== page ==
We might think that "talent development" and "talent education" is somewhat beside the point in a discussion of public education. Talent applies to music, dance, theater, sports: those "extras" in the education curriculum, right? What if I told you that the brain of Einstein contained nice, fat, well-wrapped neurons indicating a lifetime of deep practice?
It's not just for "extras," if the arts should be given such a heinous appelation. It's for everything. Writing, reading, mathematics, science. Everything that we as a society believe deserve more money and attention, and everything that doesn't. In short, great achievement in any area involves deep practice. But do our great educators understand what it is? Do they understand the conditions in which it thrives? Do we give students the opportunity to discover it in their daily lives at school?
We have to consider what "deep practice" actually means in action, and then consider what it looks like in our public schools right now -- indeed, if it exists at all. Deep practice takes place when anyone, of any age, in any area of study, pushes themselves to the very edge of their capabilities. If you've ever watched your child struggle in a class full of older students -- I've seen it when my daughter advanced to the next level of ballet skill, surrounded by kids who've been at that level for a year, or when my son moved into the teen fencing class -- you have noticed that if they can cope with the struggle, they learn fast and well. My daughter came to me after one of her first classes at the next ballet level, laughing, "I didn't know what I was doing half the time." Ah, watch that myelin wrap! Or my son: "How were your bouts?" "Oh, lost them all, but it was great." Not that my kids always react well to the struggle of deep practice. Like everyone else, it often results in frustration, even tears. In public schools right now, I don't believe we have the proper understanding of that struggle. The kids don't like it, the teachers don't have the resources to cope with it. The myelin sits still, lonely and ignored.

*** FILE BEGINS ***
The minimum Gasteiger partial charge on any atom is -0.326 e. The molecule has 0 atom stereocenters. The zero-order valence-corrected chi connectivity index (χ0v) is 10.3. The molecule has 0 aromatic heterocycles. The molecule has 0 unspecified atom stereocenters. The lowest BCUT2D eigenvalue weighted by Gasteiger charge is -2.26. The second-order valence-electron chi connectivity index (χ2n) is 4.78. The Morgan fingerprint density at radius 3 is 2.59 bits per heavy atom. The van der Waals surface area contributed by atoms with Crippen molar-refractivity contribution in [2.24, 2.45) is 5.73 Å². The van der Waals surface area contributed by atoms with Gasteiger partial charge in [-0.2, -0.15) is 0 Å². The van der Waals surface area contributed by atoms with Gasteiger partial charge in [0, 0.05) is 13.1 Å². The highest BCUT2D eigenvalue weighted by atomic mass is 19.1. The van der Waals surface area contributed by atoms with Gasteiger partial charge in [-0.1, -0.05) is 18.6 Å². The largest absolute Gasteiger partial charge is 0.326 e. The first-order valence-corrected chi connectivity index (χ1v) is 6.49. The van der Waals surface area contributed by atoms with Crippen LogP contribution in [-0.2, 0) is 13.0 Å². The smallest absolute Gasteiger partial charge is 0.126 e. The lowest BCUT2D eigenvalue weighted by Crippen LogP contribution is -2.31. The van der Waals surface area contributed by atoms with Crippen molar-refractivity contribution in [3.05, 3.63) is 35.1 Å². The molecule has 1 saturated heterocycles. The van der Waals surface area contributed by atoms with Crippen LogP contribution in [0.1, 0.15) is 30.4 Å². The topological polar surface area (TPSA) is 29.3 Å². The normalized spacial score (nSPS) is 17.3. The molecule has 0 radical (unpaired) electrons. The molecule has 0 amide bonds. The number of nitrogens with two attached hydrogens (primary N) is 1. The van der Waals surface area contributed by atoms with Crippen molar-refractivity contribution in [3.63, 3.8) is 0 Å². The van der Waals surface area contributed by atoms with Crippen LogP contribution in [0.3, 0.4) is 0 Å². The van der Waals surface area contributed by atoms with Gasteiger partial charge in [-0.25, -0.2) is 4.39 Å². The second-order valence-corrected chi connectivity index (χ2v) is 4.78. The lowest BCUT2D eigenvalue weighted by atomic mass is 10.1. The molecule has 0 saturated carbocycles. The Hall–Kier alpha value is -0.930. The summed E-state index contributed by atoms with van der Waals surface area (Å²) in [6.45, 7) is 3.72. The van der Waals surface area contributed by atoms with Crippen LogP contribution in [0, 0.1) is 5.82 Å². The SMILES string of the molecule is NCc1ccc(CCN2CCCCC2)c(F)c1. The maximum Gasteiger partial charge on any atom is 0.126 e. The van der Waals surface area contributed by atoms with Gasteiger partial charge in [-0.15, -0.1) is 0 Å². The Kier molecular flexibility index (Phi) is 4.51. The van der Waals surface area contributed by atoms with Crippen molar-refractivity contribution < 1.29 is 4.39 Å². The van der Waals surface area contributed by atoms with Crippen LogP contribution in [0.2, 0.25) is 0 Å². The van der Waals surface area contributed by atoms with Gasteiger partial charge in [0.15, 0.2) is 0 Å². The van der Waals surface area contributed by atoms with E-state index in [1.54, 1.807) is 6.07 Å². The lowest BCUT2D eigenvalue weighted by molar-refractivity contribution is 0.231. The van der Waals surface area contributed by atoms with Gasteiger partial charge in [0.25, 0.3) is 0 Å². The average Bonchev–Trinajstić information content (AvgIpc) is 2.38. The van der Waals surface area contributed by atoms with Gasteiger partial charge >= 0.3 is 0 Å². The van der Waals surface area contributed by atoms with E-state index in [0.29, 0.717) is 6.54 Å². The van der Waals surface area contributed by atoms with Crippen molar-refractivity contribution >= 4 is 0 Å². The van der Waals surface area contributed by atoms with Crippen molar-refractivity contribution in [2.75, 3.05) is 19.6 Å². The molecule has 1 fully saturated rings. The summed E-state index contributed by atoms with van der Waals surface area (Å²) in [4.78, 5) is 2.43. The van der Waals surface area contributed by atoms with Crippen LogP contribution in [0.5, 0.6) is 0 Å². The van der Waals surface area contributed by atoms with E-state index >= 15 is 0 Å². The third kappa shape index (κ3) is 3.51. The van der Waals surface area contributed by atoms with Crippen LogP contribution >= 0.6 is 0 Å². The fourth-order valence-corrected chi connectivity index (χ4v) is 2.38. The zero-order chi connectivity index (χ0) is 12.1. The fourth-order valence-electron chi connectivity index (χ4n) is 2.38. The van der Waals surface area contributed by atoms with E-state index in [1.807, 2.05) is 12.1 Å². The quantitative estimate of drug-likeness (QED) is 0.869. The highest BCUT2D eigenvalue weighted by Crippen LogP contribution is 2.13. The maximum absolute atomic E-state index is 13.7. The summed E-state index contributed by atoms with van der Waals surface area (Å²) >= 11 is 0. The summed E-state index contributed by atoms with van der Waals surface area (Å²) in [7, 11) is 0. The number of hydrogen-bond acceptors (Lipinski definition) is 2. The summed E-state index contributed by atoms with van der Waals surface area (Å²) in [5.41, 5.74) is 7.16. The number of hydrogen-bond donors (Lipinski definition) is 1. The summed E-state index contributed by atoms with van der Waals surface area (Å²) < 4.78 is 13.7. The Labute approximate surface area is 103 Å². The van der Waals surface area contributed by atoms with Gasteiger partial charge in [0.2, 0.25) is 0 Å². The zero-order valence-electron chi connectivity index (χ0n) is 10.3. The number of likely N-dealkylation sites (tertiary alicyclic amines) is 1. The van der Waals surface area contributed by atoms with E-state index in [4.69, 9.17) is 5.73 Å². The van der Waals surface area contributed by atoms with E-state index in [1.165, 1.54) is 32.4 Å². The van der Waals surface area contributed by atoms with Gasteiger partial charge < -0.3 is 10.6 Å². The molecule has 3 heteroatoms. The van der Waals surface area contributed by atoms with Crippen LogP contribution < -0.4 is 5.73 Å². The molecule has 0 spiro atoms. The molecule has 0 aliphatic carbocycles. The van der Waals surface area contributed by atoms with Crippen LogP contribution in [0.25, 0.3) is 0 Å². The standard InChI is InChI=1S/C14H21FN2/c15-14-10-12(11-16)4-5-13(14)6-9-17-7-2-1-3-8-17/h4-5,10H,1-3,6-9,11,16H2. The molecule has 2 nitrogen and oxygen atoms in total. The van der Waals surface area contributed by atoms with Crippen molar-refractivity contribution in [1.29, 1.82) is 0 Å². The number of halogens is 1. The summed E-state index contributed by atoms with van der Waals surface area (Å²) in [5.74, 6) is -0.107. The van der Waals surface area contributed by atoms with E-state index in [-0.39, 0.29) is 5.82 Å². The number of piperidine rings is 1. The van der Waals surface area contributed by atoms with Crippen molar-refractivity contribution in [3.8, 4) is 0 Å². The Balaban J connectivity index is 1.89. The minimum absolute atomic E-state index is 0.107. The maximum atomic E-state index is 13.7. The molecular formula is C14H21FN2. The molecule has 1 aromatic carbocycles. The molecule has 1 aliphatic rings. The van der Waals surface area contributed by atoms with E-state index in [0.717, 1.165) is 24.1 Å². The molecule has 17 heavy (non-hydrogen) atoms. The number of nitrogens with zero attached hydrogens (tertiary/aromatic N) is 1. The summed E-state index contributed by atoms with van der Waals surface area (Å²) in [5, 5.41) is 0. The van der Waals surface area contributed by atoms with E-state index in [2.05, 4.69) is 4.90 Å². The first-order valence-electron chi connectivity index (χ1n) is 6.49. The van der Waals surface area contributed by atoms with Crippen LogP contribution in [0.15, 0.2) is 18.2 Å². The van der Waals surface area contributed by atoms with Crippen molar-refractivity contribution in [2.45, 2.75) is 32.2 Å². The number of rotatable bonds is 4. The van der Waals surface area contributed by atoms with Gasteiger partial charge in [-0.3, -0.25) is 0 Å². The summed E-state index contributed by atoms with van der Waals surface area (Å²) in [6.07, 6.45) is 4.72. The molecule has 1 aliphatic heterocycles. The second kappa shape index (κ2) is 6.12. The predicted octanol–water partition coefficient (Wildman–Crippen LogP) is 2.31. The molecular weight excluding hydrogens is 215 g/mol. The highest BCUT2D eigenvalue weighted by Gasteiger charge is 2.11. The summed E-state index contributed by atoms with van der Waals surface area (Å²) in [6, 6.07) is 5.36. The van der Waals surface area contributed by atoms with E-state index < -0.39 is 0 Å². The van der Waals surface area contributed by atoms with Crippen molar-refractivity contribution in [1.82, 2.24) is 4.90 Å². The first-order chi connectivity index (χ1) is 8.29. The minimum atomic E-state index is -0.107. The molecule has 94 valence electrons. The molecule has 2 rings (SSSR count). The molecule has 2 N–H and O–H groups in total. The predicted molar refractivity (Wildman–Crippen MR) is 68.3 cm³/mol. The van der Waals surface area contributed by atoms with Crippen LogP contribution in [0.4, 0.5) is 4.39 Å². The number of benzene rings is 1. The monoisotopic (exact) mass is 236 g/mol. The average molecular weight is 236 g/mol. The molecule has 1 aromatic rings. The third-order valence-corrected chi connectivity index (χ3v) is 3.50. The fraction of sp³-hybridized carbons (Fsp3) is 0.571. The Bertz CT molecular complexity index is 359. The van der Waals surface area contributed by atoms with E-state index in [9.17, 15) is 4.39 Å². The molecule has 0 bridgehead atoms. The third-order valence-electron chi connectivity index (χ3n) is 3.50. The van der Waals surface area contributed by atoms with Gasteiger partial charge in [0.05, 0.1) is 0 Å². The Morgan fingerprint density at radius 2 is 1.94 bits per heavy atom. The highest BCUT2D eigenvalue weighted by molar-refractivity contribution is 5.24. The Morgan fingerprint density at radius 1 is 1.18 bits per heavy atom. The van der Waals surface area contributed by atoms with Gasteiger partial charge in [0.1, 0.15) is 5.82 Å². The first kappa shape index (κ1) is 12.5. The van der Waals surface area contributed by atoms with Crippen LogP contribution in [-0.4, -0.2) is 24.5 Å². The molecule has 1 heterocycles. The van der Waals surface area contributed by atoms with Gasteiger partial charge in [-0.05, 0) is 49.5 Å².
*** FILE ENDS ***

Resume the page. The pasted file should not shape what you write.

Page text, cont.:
What are the conditions in which deep practice can take place? You can't just assign a teacher to a class and get them to do it. For a student to go through that struggle, they need a lot of motivation. It's often called the trigger, or ignition, or spark. Something has clicked in a student's mind. They see someone doing something that looks incredibly cool and impossibly hard, and something has led them to think, "I can do that, too." But the spark isn't enough -- it doesn't happen without master coaching. Once a kid has caught the fever of motivation, a teacher has to understand the special techniques that can foster the kind of practice that works. Then we have to create the conditions optimal for deep practice to take place.
The model of public schooling needs to change in order to foster this kind of education. But what of it? The model needs to change anyway.
Stay tuned to The Minds of Kids for more stuff like this. Please argue and yell and throw chairs at me for my audacity. As Julia Roberts said in Mona Lisa Smile, "You're not required to like it. You are required to consider it."